The Four Attributes of Excellence

One of our core values at Suntech is “demand quality always”. That might be worded a little funny, but we mean to word it that way. The reason is this: we must demand that we deliver quality to our clients not every once in a while, but at every opportunity.

Do we always succeed at delivering quality? In other words, do we adhere perfectly to our core value of “demand quality always”?

I must admit that we don’t.

What our core value does not say is “demand perfection always”. As far as I’m concerned, the only man who was perfect walked this earth a couple thousand years ago. The rest of us fall somewhere along the spectrum of perfection between train wreck and pretty darn good.

I guess what our core value is getting at could be summed up in one word: excellence. Excellence is the process of striving, not the glory for having done something perfectly. When Lebron puts up a skrillion points on the board, he could still have made a skrillion and one. But his skrillion point performance is still excellent, isn’t it?

The Four Attributes of Excellence

Let’s explore the four attributes of excellence.

  1. Excellence is the shedding of blood, sweat, and tears.

 In 1910, President Theodore Roosevelt gave a speech in Paris where he said the following (often referred to as “The Man in the Arena”):

“It is not the critic who counts; not the man who points out how the strong man stumbles, or where the doer of deeds could have done them better. The credit belongs to the man who is actually in the arena, whose face is marred by dust and sweat and blood; who strives valiantly; who errs, who comes short again and again, because there is no effort without error and shortcoming; but who does actually strive to do the deeds; who knows great enthusiasms, the great devotions; who spends himself in a worthy cause; who at the best knows in the end the triumph of high achievement, and who at the worst, if he fails, at least fails while daring greatly, so that his place shall never be with those cold and timid souls who neither know victory nor defeat.”

If that doesn’t ignite a fire in your bones, you need to get your heart checked. Excellence is leaving it all out in the arena. It is a spending of oneself in an endeavor worth pursuing wholeheartedly.

  1. Sometimes excellence is anonymous. When I was a kid, my Dad told me “anything worth doing is worth doing well”. I cannot count how many times in my life I have worked on something and returned to it because it wasn’t quite right, Dad’s words ringing in my ears. No one knew but me.

That phrase haunts me. I am too often lazy or distracted, but this standard helps keep me on track. It doesn’t matter if anyone sees the final tweaks of excellence. Doing something right because it’s the right thing to do is borne out of a personal code, not an obsession with pleasing other people. We hold ourselves to our own standards, and we have to live with the results – good or bad.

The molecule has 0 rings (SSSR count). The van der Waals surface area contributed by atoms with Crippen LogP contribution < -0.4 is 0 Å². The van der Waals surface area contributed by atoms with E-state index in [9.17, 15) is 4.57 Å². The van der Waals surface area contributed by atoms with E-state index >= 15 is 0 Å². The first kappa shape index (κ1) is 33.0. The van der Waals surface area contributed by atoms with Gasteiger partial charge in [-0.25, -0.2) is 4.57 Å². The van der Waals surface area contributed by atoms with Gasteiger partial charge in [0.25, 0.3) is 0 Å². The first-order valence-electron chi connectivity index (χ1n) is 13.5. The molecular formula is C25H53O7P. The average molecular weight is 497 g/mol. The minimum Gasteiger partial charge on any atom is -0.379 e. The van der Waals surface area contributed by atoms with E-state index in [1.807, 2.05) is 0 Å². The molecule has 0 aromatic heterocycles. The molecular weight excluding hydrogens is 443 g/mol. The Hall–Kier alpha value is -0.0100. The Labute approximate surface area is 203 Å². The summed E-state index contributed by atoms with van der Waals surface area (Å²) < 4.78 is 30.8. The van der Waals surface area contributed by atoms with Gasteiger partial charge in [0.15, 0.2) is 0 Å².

1. Excellence is for others. We do not get good at what we do so we can get rich, famous, or popular. No, the reason we do our best is to be useful to others. We are work trucks, not Bentleys. When we are excellent, we benefit our team. We benefit our families. We benefit society. And yes, of course, it benefits us too – but we the selfish pursuit of excellence is empty. Excellence – that is, holy excellence – contains a desire to bless others with the fruits of victory.
  2. Excellence takes time. Years ago I talked to a young guy who said that wisdom didn’t take many years to acquire – we just needed to learn from smart people. How unwise of him to say that.

Excellence, like wisdom, takes time. It is not microwaved, it is dry aged and then smoked for years and years. We try out our wisdom – a little bite here and there – and we find it could probably use more seasoning. Time is the secret sauce.

Author Malcolm Gladwell once wrote that it takes 10,000 hours to become a master at something. I’m sure there’s leeway in that rule, but it’s probably true. Anything worth doing is worth sticking with over a long period of time.

Start With Yourself

We all do it. We all look around and find everything wrong with other people. So we criticize our coworkers, pastors, parents, and world leaders. If only those idiots did it the way we would do it, right?

Jesus once said we need to get the log out of our own eyes before we point out the speck in the eyes of others. In the same way, I cannot make you excellent. But I can focus on being the best me I can be.

I train Brazilian jiu jitsu, which is a grappling martial art focusing on using leverage and body position to put an opponent in a submission (a choke, arm lock, etc.). It’s humbling to say the least, because upper belts (you know, those 10,000 hour people) destroy anyone with less time invested. If I compared myself to a black belt, I’d probably just quit. But if I compare myself to my own skills two years ago, I see progression.

We aren’t all going to be world class at what we do. But if we demand quality always of ourselves, we might someday find that the world has changed a little for the better.

Leave a Reply

Your email address will not be published. Required fields are marked *